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William Barr floats theory of foreign mail-vote fraud that experts call impossible

By Ryan Teague Beckwith and Mark Niquette, Bloomberg News on

Published in News & Features

WASHINGTON - Attorney General William Barr has repeatedly floated a conspiracy theory that other countries may distribute counterfeit mail-in ballots to sway the November election. That's virtually impossible, according to election officials, ballot-printing companies and political scientists.

Yet it's a persistent argument from Barr, and it echoes Russian claims designed to undermine trust in the U.S. presidential election.

The attorney general advanced the theory of a foreign adversary mass-producing U.S. ballots at a House Judiciary Committee hearing and in television interviews. Pressed for evidence, he told CNN this month that he was "basing that on logic."

Those who know vote-by-mail best say that counterfeiting ballots on a scale that could affect a presidential election would be logistically impossible given safeguards already in place as well as how vote-by-mail works. The process requires exacting details, from the paper stock that's used to listing the ballot measures and candidates that vary from one precinct to another.

"You would basically have to reproduce the entire election administration infrastructure atom-for-atom in the middle of Siberia in order to have any chance of doing that," said Charles Stewart III, an elections scholar at the Massachusetts Institute of Technology.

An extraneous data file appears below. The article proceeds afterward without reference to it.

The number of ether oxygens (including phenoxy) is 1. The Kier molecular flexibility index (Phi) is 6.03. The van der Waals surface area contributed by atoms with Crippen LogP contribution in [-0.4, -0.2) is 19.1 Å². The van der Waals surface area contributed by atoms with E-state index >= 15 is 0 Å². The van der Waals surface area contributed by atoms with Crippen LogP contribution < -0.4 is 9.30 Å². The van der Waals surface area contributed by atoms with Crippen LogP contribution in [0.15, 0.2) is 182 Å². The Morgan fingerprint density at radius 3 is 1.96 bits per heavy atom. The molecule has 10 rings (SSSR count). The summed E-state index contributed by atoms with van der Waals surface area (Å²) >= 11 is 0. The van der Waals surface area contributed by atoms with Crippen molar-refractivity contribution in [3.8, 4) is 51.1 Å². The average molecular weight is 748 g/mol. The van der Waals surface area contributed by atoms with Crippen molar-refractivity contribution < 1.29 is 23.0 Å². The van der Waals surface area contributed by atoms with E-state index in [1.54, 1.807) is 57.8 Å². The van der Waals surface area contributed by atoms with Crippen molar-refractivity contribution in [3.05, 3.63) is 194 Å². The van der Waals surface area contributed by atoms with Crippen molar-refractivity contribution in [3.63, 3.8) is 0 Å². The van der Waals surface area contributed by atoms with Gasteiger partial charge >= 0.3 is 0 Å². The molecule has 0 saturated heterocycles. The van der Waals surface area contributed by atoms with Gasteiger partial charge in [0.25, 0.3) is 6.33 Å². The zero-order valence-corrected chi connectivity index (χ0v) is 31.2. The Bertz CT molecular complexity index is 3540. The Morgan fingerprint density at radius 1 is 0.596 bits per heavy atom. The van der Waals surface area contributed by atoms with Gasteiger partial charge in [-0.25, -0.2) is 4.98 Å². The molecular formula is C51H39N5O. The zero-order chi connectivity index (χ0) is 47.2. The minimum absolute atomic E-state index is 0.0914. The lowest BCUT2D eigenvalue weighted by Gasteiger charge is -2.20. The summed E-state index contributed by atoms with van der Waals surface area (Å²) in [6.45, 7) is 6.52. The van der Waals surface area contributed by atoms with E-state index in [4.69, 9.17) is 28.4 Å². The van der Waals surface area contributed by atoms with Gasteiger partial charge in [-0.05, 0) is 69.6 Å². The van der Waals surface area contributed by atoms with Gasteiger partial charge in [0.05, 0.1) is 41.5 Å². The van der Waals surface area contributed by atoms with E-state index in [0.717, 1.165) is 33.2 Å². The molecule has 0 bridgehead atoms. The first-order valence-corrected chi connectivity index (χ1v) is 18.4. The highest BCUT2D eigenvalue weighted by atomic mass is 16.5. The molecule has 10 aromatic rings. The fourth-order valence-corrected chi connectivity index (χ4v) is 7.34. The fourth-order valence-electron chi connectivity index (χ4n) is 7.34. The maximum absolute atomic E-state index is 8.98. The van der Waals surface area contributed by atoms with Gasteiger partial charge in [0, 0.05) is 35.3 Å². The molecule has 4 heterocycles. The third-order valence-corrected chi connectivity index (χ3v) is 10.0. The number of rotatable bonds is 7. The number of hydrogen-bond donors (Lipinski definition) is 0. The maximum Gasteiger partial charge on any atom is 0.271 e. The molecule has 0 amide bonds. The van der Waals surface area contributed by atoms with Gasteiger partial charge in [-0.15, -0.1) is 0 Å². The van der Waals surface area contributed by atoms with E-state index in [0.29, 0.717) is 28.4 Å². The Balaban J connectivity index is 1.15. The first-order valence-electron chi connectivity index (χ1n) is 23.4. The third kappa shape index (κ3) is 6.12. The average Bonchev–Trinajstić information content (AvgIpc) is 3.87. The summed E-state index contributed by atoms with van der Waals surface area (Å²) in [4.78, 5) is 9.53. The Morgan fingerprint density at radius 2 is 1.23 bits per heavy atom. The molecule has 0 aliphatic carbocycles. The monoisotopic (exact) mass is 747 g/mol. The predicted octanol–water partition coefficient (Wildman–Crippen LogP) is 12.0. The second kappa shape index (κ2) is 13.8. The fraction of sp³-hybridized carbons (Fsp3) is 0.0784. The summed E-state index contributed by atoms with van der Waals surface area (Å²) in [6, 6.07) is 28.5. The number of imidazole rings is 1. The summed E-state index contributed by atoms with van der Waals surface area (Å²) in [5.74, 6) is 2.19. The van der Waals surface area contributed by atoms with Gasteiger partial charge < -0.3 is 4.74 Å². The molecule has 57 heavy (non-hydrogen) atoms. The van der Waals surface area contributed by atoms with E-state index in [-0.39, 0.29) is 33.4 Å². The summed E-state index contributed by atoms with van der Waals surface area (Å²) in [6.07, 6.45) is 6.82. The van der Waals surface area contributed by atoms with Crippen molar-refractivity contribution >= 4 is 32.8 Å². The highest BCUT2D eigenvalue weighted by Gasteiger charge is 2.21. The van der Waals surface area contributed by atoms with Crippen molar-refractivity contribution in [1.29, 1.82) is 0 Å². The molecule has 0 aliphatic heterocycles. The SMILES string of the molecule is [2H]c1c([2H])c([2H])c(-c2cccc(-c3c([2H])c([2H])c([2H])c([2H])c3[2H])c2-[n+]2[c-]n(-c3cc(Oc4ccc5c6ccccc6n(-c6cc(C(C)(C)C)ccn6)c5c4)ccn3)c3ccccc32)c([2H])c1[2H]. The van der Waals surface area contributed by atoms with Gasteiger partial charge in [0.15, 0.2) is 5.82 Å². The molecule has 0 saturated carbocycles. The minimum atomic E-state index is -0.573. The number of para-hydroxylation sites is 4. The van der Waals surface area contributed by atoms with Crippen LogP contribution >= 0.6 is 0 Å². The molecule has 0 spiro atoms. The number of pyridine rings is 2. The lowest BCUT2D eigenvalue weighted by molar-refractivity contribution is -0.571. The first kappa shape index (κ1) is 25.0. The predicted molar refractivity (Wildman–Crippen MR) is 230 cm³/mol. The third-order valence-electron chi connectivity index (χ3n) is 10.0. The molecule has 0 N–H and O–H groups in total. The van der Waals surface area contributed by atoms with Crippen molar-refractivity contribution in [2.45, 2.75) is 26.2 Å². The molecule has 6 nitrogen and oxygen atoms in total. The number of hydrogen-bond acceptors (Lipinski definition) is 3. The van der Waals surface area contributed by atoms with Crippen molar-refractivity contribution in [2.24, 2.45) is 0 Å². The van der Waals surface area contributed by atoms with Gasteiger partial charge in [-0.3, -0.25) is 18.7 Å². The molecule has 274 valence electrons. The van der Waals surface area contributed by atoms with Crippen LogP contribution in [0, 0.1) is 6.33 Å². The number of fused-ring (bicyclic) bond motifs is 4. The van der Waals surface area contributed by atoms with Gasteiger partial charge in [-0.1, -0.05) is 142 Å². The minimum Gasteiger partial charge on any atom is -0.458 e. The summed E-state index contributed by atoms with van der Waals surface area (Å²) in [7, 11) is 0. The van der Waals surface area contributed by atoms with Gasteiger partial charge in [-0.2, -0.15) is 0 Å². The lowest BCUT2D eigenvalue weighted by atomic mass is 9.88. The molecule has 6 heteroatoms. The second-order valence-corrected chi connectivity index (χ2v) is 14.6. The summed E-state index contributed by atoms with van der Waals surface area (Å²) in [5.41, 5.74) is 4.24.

More broadly, Barr has echoed President Donald Trump's unsubstantiated claims that the November election may be "rigged" because Democrats are promoting the use of mail-in ballots in response to the coronavirus pandemic. The Justice Department declined further comment on the attorney general's position.


Although there's no evidence of efforts to counterfeit ballots in any past elections - or this one - U.S. intelligence officials have found that Russia is promoting criticism of vote-by-mail, including claims of foreign interference.

An intelligence bulletin issued by the Department of Homeland Security this month, first obtained by ABC News, said that Russian state media and proxy websites have sought to amplify criticisms of vote-by-mail to "undermine public trust in the electoral process."

"We assess that Russian state media, proxies, and Russian-controlled social media trolls are likely to promote allegations of corruption, system failure and foreign malign interference to sow distrust in democratic institutions and election outcomes," the bulletin says.

Clint Watts, who studies Russian disinformation at the Foreign Policy Research Institute, a nonpartisan think tank, said that Barr's claims give Russian agents "the fuel to advance the conspiracies they want to amplify in America."


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